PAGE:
Shauna Wears Pink

I will never forget the day my doctor uttered those horrifying words “I am sorry to tell you, but that is a cancer tumor that you have in your left breast”. I was 33 years old, and my life changed forever. I invite you to read my story, learn from it and hopefully be inspired to reach out to other young women living with and beyond breast cancer.

Monday, October 30, 2006

Why I tell my story

One year ago today, I ran a brush through my hair and half of it fell out in the sink. With my son sitting on my lap watching, my husband shaved the rest of my hair off. He then asked me to shave his head too promising that as long as I was bald he would be too. I know realize that it was that day one year ago when my hair fell out that I began to “Livestrong” in the words of Lance Armstrong and his army of cancer survivors. Up until that point I had only told very close family and friends that I had cancer. Once my hair fell out I had no choice but to begin to tell everyone what was happening to me and that I had breast cancer. Once I began to tell my story I slowly began to realize that just the simple act of telling my story makes a difference in this great battle we are fighting against cancer. My story and the story of every cancer survivor helps raise awareness of the national epidemic that we have on our hands. 1 in 3 women will get cancer in their lifetime and 1 in 2 men. Those are alarming statistics are what I believe qualifies as an epidemic. And although the death rate from cancer has gone down for the last few years for the first time in history, the new incidents of cancer continue to increase at an alarming rate. We lost less than 5,000 lives on that horrifying day on 9/11 five years ago, and our government has spent trillions of dollars securing us from another terrorist attack. This year in the United States, more than 1.3 million people will be diagnosed with cancer and the disease will kill nearly 600,000 Americans – more than 1,500 people a day. Yet this year despite the commitment of congress to provide an additional $7 billion for critical health and education programs, when these bills went through committee they were shortchanged by more than $2 billion in the Senate and almost $3 billion in the House. As a result, critical cancer research, early detection, and other programs are in danger of being severely under funded. It is unacceptable in my opinion that we are willing to spend trillions to secure our boarders, but we can not come up with $7 billion to continue to fund research to find a cure for cancer. I am angry and you should be too. I urge each of you to write to your congressman or women and tell them just that. The Livestrong organization has made this very easy with a pre-written electronic letter: Join the advocacy team and click on "Take Action Now"

I was privileged to serve as a delegate to the first ever Livestrong summit this weekend. The speakers where inspiring and I learned so much about what the private sector is doing to accelerate research to find a cure for cancer and what other cancer survivors and those effected by cancer are doing to fill in the gaps to meet the needs of cancer patients and survivors. I came away from the weekend energized and reassured that the simple act of telling my story to the public does so much to raise awareness about the battle we are waging against cancer. Information and news about this weekend’s event, including an interview with me and several other delegates at the conference, can be found at:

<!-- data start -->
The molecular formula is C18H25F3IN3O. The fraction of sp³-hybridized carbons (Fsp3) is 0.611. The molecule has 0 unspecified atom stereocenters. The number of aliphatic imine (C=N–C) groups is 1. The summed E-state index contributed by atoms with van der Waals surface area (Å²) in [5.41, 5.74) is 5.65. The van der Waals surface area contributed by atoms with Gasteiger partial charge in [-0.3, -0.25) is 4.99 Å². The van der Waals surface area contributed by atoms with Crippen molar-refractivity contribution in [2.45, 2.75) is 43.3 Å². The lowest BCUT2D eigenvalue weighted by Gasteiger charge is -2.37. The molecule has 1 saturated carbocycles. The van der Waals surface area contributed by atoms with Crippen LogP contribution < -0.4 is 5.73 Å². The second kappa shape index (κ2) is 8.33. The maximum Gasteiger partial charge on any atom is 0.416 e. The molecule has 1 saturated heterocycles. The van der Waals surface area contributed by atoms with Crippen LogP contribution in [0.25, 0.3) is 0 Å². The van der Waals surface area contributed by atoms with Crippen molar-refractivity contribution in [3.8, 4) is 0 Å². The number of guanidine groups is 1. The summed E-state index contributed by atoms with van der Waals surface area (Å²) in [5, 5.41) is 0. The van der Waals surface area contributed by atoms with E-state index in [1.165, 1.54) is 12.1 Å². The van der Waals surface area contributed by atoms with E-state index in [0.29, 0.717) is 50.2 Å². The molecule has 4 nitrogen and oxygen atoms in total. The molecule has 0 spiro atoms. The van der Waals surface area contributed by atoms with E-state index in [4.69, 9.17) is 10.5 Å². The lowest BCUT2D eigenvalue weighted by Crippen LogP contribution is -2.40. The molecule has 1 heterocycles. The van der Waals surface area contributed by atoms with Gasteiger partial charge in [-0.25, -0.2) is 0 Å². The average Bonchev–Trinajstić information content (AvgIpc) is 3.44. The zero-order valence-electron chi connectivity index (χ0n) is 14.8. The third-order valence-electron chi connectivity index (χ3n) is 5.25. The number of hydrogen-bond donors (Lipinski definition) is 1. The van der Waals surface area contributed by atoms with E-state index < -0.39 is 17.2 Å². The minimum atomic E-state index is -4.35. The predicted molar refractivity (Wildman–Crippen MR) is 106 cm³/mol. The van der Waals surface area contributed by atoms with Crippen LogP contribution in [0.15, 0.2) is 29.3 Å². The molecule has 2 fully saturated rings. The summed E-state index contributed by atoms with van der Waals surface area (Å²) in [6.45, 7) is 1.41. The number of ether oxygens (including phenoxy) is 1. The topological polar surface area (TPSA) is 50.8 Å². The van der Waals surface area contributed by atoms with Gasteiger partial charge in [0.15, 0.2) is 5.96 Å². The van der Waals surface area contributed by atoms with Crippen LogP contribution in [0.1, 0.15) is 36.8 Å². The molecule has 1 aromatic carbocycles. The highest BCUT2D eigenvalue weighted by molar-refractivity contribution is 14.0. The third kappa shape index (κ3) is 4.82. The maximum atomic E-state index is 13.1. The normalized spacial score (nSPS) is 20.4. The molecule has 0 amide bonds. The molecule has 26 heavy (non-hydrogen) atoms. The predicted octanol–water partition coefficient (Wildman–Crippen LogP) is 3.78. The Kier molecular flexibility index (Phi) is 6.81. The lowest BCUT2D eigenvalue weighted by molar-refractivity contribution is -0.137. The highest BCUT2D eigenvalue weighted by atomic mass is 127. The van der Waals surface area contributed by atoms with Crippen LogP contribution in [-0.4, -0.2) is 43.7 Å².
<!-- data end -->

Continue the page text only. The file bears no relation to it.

Also, below is a link to a 4-part story that was aired by a local news station in Austin for breast cancer awareness month. My story as a young survivor of breast cancer is told in Part 2, and other parts of my interview also appear in Part 1 and 4:

Friday, October 06, 2006

Have Wig, Will Work

The question I seem to get asked most often these days is, “When do you plan to go back to work?” The question never ceases to surprise me, and my response is always, “I never stopped working.” The truth is I worked what would be considered full time hours, even for a lawyer, throughout my treatment for breast cancer. When I was first diagnosed and met with my oncologist I fully expected that he would tell me that I would be too sick to work in between chemotherapy treatments which are administered every three weeks. Instead he told me that he planned to work them around my schedule and that by doing them on Fridays I would have the weekend to recover. He also assured me that modern medicine had come a long way in its efforts to minimize the side-effects of chemotherapy such as nausea. He was partially right. For me the nausea was pretty de-habilitating for a few days after each treatment, but by Tuesday of the following week I could usually muster the strength to get out of bed, get dressed and drive myself to work. In fact, my work as a corporate attorney turned out to be my salvation. If I could just muster up the strength to get in front of my computer, then I could lose myself in whatever legal matter my clients sent my way. My work kept me from dwelling on the constant pain and never ending side-effects that comes with heavy doses of chemotherapy. Work also helped me feel like a normal person. I invested in a couple nice brown wigs that looked much like my pre-cancer hair. Once I put on my wig and headed out the door, no one was the wiser. I could anonymously make my way through the day without any of those “Poor You” looks that I always got when I did not wear a wig. I feel like my work as an attorney really kept me from sliding into a big “pity party”. I simply stayed too busy with my work and spending time with my son to dwell on how miserable I felt. So I am so thankful to the partners in my law firm and my clients for hanging in there with me this past year. It really has been my saving grace.